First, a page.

Aurora 1/70 Hiller X-18 Convertiplane

KIT #: 146-98
PRICE: 7/6
DECALS: One option
REVIEWER: Carmel J. Attard


Design work started in 1955 by Stanley Hiller Jr and Hiller Aircraft Corporation received a manufacturing contract and funding from the U.S.A.F to build the only X-18 ever produced, serialled 57-3078.

To speed up construction and conserve money the plane was constructed from scavenged parts including a Chase YC-122 Avitruck fuselage, 49-2883, and the turboprops came from the Lockheed XFV-1 and Convair XFY-1 Pogo experimental fighter programs. The tri-bladed contra rotating propellers were a giant 16 ft (4.8 m) across. The Westinghouse turbojet engine had its exhaust diverted upwards and downwards at the tail to give the plane pitch control at low speeds. Hiller nicknamed their X-18 the Propelloplane for public relation purposes.

 The X-18 with partially rotated wings.

The first test flight was on November 24, 1959, ultimately recording 20 flights out of Edwards AFB. A number of problems plagued the X-18 including being susceptible to wind gusts when the wing rotated, acting like a sail. In addition the turboprop engines were not cross-linked, so the failure of one engine meant the airplane would crash. Thrust control was through throttle changes, which were too slow for acceptable height and roll control.

On the 20th and final flight in July 1961, the X-18 had a propeller pitch control problem when attempting to convert to a hover at 10,000 ft and went into a spin. The crew regained control and landed, but the X-18 never flew again. However ground testing of the tilt wing concepts continued. Eventually a VTOL Test Stand was built on which the X-18's vertical takeoff and landing and hover control was to be tested. One engine run was successfully conducted to the full 15-foot wheel height on the VTOL Test Stand. The program was cancelled on January 18, 1964 before further VTOL Test Stand testing could be conducted, and the X-18 was cut up for scrap.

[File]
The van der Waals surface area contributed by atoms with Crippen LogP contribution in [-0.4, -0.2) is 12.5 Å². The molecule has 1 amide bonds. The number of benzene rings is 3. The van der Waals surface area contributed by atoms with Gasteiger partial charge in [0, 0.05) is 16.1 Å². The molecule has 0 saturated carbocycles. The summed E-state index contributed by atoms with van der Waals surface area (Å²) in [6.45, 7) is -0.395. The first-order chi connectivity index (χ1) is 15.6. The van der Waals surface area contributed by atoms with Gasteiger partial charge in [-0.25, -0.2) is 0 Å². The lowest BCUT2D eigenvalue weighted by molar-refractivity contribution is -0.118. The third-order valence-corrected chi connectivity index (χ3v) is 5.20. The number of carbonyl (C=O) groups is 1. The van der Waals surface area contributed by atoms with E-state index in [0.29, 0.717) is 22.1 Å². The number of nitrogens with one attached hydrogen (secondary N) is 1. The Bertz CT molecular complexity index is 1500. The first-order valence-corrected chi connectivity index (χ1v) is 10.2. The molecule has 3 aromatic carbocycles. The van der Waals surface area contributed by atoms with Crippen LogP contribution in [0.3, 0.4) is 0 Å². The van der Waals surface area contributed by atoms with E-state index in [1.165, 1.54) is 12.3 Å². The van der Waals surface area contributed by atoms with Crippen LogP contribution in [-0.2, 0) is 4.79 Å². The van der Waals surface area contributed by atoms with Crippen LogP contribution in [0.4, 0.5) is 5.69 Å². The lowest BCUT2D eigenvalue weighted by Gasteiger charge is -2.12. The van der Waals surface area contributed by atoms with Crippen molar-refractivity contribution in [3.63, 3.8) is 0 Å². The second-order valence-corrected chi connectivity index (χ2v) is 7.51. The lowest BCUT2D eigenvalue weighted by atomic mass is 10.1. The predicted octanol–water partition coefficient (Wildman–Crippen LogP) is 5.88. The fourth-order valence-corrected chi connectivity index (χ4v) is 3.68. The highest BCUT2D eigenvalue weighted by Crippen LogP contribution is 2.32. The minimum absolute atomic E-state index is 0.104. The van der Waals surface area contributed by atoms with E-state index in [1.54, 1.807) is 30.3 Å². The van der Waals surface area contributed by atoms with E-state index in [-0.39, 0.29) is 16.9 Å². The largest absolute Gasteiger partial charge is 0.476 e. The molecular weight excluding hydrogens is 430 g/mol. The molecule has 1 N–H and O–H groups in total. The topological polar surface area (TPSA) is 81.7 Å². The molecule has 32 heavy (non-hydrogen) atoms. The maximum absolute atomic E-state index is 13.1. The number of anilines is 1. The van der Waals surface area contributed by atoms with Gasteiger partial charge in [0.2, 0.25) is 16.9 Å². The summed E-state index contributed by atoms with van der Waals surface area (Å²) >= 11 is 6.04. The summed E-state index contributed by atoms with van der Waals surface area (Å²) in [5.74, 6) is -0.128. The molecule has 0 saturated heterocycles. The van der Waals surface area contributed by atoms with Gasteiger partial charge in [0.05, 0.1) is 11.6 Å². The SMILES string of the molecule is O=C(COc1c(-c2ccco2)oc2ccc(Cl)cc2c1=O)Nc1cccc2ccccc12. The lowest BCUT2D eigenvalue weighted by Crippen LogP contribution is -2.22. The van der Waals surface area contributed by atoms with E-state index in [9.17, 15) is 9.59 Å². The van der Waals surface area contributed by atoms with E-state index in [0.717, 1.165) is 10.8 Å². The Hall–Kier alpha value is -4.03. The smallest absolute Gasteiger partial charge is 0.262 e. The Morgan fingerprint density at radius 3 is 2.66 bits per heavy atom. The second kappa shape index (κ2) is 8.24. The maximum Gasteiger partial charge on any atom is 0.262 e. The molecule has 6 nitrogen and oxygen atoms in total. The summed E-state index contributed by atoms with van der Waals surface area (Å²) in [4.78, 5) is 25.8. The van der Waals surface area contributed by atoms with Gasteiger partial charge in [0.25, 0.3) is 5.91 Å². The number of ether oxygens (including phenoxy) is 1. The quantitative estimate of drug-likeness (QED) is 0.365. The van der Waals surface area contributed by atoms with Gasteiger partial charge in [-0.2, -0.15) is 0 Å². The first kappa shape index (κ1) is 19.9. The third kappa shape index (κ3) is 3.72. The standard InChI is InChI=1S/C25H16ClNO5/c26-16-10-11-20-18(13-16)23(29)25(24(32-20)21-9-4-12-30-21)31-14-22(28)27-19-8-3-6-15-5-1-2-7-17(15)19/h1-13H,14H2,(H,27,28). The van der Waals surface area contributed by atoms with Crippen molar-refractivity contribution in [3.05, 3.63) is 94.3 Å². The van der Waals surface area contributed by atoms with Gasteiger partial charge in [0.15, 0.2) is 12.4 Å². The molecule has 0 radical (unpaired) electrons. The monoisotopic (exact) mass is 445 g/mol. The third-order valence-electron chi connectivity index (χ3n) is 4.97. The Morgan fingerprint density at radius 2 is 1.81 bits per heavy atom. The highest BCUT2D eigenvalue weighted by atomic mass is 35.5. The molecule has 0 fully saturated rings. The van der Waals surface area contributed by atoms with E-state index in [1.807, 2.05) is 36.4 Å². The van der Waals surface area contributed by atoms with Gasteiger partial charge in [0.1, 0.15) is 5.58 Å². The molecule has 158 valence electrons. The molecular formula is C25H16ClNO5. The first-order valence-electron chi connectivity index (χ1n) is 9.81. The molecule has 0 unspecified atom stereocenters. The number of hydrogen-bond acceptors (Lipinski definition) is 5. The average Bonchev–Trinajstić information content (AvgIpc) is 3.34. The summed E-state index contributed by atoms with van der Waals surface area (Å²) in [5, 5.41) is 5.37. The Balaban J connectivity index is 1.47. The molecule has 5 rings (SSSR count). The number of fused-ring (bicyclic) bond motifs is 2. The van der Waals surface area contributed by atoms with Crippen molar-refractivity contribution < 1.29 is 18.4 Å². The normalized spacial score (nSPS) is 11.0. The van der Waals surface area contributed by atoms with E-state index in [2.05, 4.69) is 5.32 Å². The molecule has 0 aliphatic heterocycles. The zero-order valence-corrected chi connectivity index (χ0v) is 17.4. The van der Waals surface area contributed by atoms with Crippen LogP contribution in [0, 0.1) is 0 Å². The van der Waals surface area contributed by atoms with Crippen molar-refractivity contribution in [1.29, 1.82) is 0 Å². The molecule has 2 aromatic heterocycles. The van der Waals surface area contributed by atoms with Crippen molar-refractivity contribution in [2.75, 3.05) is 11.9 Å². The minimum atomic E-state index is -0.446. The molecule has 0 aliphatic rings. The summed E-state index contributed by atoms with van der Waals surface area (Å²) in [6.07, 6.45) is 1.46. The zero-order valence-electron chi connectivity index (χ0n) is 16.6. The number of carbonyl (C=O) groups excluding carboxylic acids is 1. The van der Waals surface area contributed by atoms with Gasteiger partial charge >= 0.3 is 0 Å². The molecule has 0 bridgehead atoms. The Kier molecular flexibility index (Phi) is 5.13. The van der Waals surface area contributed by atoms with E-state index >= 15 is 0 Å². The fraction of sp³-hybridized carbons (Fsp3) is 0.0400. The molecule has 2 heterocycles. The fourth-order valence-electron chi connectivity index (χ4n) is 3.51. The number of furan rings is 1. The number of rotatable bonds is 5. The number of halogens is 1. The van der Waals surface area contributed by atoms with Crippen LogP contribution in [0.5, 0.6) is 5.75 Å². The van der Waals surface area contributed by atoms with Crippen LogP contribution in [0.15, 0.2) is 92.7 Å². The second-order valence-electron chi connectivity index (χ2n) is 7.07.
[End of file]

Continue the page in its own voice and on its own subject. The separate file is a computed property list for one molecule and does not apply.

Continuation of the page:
The program proved several things that contributed to further tilt-wing VSTOL technology programs:

1.     Cross-shafting between the engines was mandatory in order to avoid loss of control in the event of an engine failure.

2.     Direct propeller pitch control was mandatory for precise height and lateral control during VTOL and hover.

This knowledge was employed in the successful development and flight tests of the Tri-Service XC-142A, tilt-wing VSTOL transport. The X-18 has a length of 63ft, a wing span of 47ft.11inches and a height of 24 ft.7inches. It was powered by two Allison T4C-A-14 coupled turboprop engines 5,500 hp each and one Westinghouse J34 Turbojets 3,400 lbf thrust

The turboprops drove 6 bladed Aeroproducts 14 ft Diameter contra rotating propellers The convertiplane had a maximum speed of 253mph and a service ceiling of 35,300 feet.


The kit released by Aurora in 1963 which is an ex-Comet model kit, same mold; same parts. The kit comes in a beautiful classic box art. It is complete with instructions and a decal sheet which has yellowed a bit due to age on the kit.